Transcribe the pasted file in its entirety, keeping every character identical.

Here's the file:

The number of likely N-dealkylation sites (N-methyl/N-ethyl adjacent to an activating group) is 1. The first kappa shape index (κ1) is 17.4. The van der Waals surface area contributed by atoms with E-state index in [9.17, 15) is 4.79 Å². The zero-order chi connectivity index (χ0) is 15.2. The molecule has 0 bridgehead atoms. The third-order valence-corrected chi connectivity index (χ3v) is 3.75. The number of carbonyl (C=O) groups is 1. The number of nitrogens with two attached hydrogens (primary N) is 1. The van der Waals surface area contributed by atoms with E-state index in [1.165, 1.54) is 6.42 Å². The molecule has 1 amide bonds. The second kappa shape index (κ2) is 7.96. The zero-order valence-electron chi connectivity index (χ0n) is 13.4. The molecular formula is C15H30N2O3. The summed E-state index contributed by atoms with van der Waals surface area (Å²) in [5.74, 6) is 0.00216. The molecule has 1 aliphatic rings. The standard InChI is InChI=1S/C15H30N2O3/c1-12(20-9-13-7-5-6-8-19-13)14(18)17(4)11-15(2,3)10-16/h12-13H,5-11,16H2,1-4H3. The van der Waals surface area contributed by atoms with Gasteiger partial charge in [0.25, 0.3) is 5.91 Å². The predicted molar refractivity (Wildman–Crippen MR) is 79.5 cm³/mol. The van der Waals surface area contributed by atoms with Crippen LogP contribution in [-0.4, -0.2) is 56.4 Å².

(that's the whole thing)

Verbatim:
The number of likely N-dealkylation sites (N-methyl/N-ethyl adjacent to an activating group) is 1. The first kappa shape index (κ1) is 17.4. The van der Waals surface area contributed by atoms with E-state index in [9.17, 15) is 4.79 Å². The zero-order chi connectivity index (χ0) is 15.2. The molecule has 0 bridgehead atoms. The third-order valence-corrected chi connectivity index (χ3v) is 3.75. The number of carbonyl (C=O) groups is 1. The number of nitrogens with two attached hydrogens (primary N) is 1. The van der Waals surface area contributed by atoms with E-state index in [1.165, 1.54) is 6.42 Å². The molecule has 1 amide bonds. The second kappa shape index (κ2) is 7.96. The zero-order valence-electron chi connectivity index (χ0n) is 13.4. The molecular formula is C15H30N2O3. The summed E-state index contributed by atoms with van der Waals surface area (Å²) in [5.74, 6) is 0.00216. The molecule has 1 aliphatic rings. The standard InChI is InChI=1S/C15H30N2O3/c1-12(20-9-13-7-5-6-8-19-13)14(18)17(4)11-15(2,3)10-16/h12-13H,5-11,16H2,1-4H3. The van der Waals surface area contributed by atoms with Gasteiger partial charge in [0.25, 0.3) is 5.91 Å². The predicted molar refractivity (Wildman–Crippen MR) is 79.5 cm³/mol. The van der Waals surface area contributed by atoms with Crippen LogP contribution in [-0.4, -0.2) is 56.4 Å².